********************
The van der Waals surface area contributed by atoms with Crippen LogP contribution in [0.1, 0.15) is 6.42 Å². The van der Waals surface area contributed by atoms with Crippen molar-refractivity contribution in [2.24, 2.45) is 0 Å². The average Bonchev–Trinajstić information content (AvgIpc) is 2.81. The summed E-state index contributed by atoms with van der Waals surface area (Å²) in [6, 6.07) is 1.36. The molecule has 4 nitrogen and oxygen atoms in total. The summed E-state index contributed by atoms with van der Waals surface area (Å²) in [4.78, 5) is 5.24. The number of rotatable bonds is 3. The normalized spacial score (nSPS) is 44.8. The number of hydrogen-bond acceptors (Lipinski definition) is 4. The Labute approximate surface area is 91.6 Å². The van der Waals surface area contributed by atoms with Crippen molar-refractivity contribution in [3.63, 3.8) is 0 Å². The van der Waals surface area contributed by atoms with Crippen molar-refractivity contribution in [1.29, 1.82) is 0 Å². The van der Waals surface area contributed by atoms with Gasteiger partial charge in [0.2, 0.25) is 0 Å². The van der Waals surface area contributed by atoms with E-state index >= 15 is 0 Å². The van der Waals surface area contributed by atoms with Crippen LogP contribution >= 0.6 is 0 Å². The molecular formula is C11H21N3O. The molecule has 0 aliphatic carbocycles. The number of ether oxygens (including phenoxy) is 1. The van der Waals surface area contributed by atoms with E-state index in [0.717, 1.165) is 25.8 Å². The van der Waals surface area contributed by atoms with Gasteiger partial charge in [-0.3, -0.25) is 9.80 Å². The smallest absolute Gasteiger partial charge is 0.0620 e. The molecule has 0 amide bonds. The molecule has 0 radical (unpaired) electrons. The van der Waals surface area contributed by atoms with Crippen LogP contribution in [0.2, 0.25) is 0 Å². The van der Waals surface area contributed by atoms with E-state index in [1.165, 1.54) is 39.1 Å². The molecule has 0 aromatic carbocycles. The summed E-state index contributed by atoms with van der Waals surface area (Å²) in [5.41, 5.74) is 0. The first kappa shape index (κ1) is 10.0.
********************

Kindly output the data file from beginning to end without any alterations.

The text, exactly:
The van der Waals surface area contributed by atoms with Crippen LogP contribution in [0.1, 0.15) is 6.42 Å². The van der Waals surface area contributed by atoms with Crippen molar-refractivity contribution in [2.24, 2.45) is 0 Å². The average Bonchev–Trinajstić information content (AvgIpc) is 2.81. The summed E-state index contributed by atoms with van der Waals surface area (Å²) in [6, 6.07) is 1.36. The molecule has 4 nitrogen and oxygen atoms in total. The summed E-state index contributed by atoms with van der Waals surface area (Å²) in [4.78, 5) is 5.24. The number of rotatable bonds is 3. The normalized spacial score (nSPS) is 44.8. The number of hydrogen-bond acceptors (Lipinski definition) is 4. The Labute approximate surface area is 91.6 Å². The van der Waals surface area contributed by atoms with Crippen molar-refractivity contribution in [3.63, 3.8) is 0 Å². The van der Waals surface area contributed by atoms with Crippen molar-refractivity contribution in [1.29, 1.82) is 0 Å². The van der Waals surface area contributed by atoms with Gasteiger partial charge in [0.2, 0.25) is 0 Å². The van der Waals surface area contributed by atoms with E-state index >= 15 is 0 Å². The van der Waals surface area contributed by atoms with Crippen LogP contribution >= 0.6 is 0 Å². The molecular formula is C11H21N3O. The molecule has 0 aliphatic carbocycles. The number of ether oxygens (including phenoxy) is 1. The van der Waals surface area contributed by atoms with E-state index in [0.717, 1.165) is 25.8 Å². The van der Waals surface area contributed by atoms with Gasteiger partial charge in [-0.3, -0.25) is 9.80 Å². The smallest absolute Gasteiger partial charge is 0.0620 e. The molecule has 0 amide bonds. The molecule has 0 radical (unpaired) electrons. The van der Waals surface area contributed by atoms with Crippen LogP contribution in [0.2, 0.25) is 0 Å². The van der Waals surface area contributed by atoms with E-state index in [1.165, 1.54) is 39.1 Å². The molecule has 0 aromatic carbocycles. The summed E-state index contributed by atoms with van der Waals surface area (Å²) in [5.41, 5.74) is 0. The first kappa shape index (κ1) is 10.0.